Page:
Routine screenings can make a big difference in the early detection of aneurysms. More >
Good Health to Diet For: Blood Pressure and Nutrition
Dr. Suter is Chief of the Hypertension Clinic at the Medical Policlinic, Department of Internal Medicine, University Hospital, Zurich, Switzerland.
Dr. Rob RussellFirst we're told to avoid salt. Then, it's suggested that we eat all we want. Now, the experts are not sure what to recommend!
So many different articles have been written over the past decade or two about the connection between nutrition and blood pressure that it's no wonder the ordinary person is probably very confused about what to believe.
For example, based on a few studies some authorities claimed that salt intake is an extremely important cause of high blood pressure; that is, the more salt a person eats, the higher their blood pressure will become. But other more recent studies, however, seem to point to the opposite conclusion.
It now appears that the blood pressure-salt connection is true only for certain "salt sensitive" people or groups.
Could you tell us what is really going on? And how is an individual supposed to know whether or not they need to worry about how much salt they put on their french fries?
Dr. Paolo SuterThe relationship between salt and blood pressure is obviously very controversial. Most of the epidemiological studies that have shown a strong relationship compared large categories of people that are physically and culturally quite distant. For example, people living in the United States or Europe who eat a lot of salt have been compared with the Yanomani Indians in Brazil or people in Papua, New Guinea who have very little salt in their diets. These studies have found considerable differences in blood pressure that initially appeared to be related to sodium intake.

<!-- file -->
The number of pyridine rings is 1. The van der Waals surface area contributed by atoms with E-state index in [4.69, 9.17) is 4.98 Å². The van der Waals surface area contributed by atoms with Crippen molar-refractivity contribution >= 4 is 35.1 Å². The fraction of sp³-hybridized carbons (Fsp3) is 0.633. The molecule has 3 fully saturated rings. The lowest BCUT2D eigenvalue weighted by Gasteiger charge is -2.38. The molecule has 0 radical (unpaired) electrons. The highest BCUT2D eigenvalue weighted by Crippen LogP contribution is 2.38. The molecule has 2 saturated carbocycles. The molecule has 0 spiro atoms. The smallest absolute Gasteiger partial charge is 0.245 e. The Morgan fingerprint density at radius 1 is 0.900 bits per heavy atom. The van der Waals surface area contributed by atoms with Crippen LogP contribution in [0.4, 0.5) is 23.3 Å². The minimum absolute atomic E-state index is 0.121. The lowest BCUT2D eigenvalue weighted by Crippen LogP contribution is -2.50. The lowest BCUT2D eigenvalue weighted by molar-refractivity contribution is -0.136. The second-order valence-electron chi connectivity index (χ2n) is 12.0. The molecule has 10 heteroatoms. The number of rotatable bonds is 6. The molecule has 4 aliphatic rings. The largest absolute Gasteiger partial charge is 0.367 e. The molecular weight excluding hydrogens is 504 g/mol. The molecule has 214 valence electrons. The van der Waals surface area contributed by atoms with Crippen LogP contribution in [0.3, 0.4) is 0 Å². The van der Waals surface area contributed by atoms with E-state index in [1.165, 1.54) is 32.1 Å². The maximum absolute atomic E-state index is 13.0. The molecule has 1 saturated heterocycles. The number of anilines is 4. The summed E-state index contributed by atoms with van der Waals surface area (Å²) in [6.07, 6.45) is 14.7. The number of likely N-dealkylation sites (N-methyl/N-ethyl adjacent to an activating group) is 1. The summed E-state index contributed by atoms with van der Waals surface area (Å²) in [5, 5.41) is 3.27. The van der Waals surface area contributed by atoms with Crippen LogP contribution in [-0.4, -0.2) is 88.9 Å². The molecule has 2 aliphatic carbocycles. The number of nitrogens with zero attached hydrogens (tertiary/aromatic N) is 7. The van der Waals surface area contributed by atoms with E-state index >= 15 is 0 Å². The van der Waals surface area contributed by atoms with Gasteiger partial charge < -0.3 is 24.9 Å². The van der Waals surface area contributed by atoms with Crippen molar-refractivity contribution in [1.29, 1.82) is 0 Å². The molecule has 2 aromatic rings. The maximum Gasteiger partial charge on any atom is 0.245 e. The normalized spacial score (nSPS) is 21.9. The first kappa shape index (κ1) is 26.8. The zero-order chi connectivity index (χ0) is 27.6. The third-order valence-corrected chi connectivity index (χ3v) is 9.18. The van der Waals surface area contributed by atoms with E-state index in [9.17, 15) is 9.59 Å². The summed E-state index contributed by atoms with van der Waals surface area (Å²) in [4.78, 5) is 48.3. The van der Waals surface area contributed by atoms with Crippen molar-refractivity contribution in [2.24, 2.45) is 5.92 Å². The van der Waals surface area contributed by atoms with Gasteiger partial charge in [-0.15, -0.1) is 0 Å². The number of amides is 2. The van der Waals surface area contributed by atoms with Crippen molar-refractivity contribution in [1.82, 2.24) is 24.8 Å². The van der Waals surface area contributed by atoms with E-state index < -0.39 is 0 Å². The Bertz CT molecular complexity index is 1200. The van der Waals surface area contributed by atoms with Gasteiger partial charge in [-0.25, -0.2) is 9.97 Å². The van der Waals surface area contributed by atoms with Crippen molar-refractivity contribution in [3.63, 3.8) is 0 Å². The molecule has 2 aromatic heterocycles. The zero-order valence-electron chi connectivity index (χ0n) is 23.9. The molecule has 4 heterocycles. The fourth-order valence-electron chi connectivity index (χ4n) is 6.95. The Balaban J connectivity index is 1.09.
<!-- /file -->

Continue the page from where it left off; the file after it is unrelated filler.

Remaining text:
The problem with these kinds of studies is that there are so many other differences between the two groups in diet, lifestyle, stress level, medical treatment and other areas that it is nearly impossible to isolate one factor and say that it is responsible for any differences in blood pressure. In other words, one group may have lower blood pressure, but how do we know for sure that the reason is salt, and not how many yams they eat or how often they do the samba — or a combination of all three? Complicating the picture is the fact that studies that have compared people within more homogeneous populations, say different groups of Caucasians living in the United States, have found little or no relationship between salt intake and blood pressure.
These contradictory results do not prove that there is no relationship between sodium and blood pressure, just that the relationship may not be as simple as more salt = higher blood pressure. We do know that some individuals and groups are "salt sensitive" — that is, if they increase their salt intake, they will have an increase in blood pressure. The bottom line may be that some people will need to watch their salt intake carefully in order to help control blood pressure, but that most people will not. Unfortunately it is not always easy to tell whether a particular person is salt sensitive or why.
Salt SensitivitySalt sensitivity is linked to a number of hormonal changes within the body. These changes can be detected by doctors using a variety of tests.
These tests include intravenous saline infusion (a dangerous procedure which is only performed in measuring blood pressure extraordinary circumstances) and taking a person's blood pressure after a period of unusually high or low sodium intake. We also know that there are a number of factors that increase the likelihood that a particular person may be salt sensitive (see Table 1 below).
Factors Associated with Salt Sensitivity.
The most important of these is age. With increasing age, salt sensitivity increases. African-Americans also have a much higher prevalence of salt sensitivity than Caucasians. Another important factor is weight. Excess weight and obesity are clearly associated with increased salt sensitivity.